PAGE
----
124.932/553: Telegram

The Third Secretary of Embassy in China ( Allison ) to the Secretary of State

11. My 5 [7], January 6, 5 p.m. and 6 [8], January 7, 4 p.m. The Ambassador’s motor car was returned in good condition late yesterday afternoon and shortly afterwards Acting Consul General Fukui came to the Embassy and presented 160 gallons of gasoline which he stated was in partial compensation for the three Embassy cars “borrowed” by the Japanese Embassy. In view of the difficulty of obtaining gasoline supplies, I accepted this contribution but stated that the final settlement of the matter would have to be discussed at a later date.

Further investigation of damage to American property, other than Embassy, disclosed that the main building of the Methodist Episcopal Mission North on Shenchoulu was gutted by fire, reputedly of Japanese origin, a few days after the fall of Nanking. Other pieces of American property damaged, belonged to United Christian Mission where two buildings of boys’ school were burned and to American Church Mission where parish house was hit by shell fire.

Texas Company installation on December 30 and January 4 entered by Japanese soldiers, the American flag torn down, burnt and practically all stocks removed as well as personal belongings of employees. Buildings intact. Standard Oil Company installation and residence buildings intact though partially looted. American residents have reported numerous cases of Japanese soldiers tearing down and mutilating American flags and showing complete disregard for measures of American or Japanese Embassy proclamation setting forth the American nature of the property concerned. American property located in the so-called “safety zone” generally undamaged except for sporadic looting and pilfering.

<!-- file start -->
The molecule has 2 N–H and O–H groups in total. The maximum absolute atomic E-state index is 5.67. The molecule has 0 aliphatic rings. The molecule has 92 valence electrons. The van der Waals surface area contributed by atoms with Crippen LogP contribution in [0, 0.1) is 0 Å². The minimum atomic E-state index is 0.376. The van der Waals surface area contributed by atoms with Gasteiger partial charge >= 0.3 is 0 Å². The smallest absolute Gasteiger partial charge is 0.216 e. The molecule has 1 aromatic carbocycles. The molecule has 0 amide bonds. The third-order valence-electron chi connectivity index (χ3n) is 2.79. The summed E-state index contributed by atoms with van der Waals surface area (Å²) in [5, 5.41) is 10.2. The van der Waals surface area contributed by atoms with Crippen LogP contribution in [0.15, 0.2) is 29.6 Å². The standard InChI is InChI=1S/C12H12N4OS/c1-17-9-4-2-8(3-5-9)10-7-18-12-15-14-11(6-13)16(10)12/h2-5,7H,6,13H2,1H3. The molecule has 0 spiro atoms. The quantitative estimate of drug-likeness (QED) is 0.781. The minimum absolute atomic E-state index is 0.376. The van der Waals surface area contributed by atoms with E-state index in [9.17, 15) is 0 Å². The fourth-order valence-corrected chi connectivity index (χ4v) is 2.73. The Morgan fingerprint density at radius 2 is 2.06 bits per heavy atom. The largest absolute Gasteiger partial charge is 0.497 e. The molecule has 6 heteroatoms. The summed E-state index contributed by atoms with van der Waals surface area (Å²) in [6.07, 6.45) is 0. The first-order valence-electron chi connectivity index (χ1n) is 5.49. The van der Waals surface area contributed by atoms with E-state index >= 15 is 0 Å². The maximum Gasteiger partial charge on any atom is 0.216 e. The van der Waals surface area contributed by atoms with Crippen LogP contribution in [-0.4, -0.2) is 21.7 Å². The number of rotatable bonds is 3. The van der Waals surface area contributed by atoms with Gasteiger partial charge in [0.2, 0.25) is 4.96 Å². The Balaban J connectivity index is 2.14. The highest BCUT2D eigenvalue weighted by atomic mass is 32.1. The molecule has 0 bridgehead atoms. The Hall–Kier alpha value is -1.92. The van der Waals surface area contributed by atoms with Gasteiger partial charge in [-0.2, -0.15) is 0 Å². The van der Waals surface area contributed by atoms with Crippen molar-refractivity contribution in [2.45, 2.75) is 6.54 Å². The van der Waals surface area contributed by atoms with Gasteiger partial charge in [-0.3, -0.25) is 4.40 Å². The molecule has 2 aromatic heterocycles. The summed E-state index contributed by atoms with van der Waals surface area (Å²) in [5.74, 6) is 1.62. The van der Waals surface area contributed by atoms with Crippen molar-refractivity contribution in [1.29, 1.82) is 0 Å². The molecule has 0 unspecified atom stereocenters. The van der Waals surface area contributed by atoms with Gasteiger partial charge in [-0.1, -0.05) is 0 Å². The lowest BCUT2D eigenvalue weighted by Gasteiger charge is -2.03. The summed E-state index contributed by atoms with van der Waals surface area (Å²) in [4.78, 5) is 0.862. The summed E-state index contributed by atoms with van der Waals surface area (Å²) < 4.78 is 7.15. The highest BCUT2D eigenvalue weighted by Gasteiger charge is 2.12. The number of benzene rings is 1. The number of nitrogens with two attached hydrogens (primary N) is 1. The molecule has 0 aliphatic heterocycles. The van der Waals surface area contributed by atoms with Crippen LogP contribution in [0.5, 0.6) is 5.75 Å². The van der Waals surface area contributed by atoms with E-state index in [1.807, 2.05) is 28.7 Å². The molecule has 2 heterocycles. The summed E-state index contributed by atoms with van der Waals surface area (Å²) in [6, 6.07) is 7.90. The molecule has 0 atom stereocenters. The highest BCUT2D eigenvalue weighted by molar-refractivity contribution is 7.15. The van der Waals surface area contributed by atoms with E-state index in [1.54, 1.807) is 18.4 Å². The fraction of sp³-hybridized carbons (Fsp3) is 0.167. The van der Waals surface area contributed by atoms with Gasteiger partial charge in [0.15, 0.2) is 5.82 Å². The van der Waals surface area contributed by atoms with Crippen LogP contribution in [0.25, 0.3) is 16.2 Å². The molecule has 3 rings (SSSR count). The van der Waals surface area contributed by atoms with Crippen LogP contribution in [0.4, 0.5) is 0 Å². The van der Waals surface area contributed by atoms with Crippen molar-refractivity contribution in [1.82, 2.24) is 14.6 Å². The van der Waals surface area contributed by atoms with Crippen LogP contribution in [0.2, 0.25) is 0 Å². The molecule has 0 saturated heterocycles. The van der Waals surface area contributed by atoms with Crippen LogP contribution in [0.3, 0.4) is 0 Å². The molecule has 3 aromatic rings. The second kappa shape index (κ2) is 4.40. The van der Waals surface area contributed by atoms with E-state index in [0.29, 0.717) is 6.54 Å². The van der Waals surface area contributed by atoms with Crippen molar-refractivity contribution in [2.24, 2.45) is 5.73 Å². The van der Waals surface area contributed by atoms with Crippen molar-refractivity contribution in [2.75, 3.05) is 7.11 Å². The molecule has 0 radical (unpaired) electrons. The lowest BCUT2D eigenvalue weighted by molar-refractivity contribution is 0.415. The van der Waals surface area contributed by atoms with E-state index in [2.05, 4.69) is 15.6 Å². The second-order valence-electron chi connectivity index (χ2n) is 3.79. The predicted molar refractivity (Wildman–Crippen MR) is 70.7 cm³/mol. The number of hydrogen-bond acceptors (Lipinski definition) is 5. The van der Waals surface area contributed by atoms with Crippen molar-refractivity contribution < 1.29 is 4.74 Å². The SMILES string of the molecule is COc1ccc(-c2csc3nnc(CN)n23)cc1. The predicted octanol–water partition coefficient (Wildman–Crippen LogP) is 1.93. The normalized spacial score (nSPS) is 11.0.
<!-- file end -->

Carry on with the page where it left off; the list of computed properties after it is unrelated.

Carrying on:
I have made several oral and informal protests to the Japanese Embassy and have informed them that after I have an opportunity to make full investigations I deem it advisable to take up these various matters officially.

In sharp contrast to the reported action of Japanese soldiers before our arrival the attitude of all Japanese officials both civil and military [Page 228] has so far been most courteous and helpful in affording our staff facilities for carrying on our work.

An inspection of the central business section of Nanking showed widespread destruction, nearly every shop and building on the main streets having been looted and most of them burned. The great majority of this destruction is supposed to have taken place after the Japanese entered the City. Our water supply has again been cut off and there is still no electricity.

Sent to Embassy [at] Hankow. Repeated to Shanghai.

Allison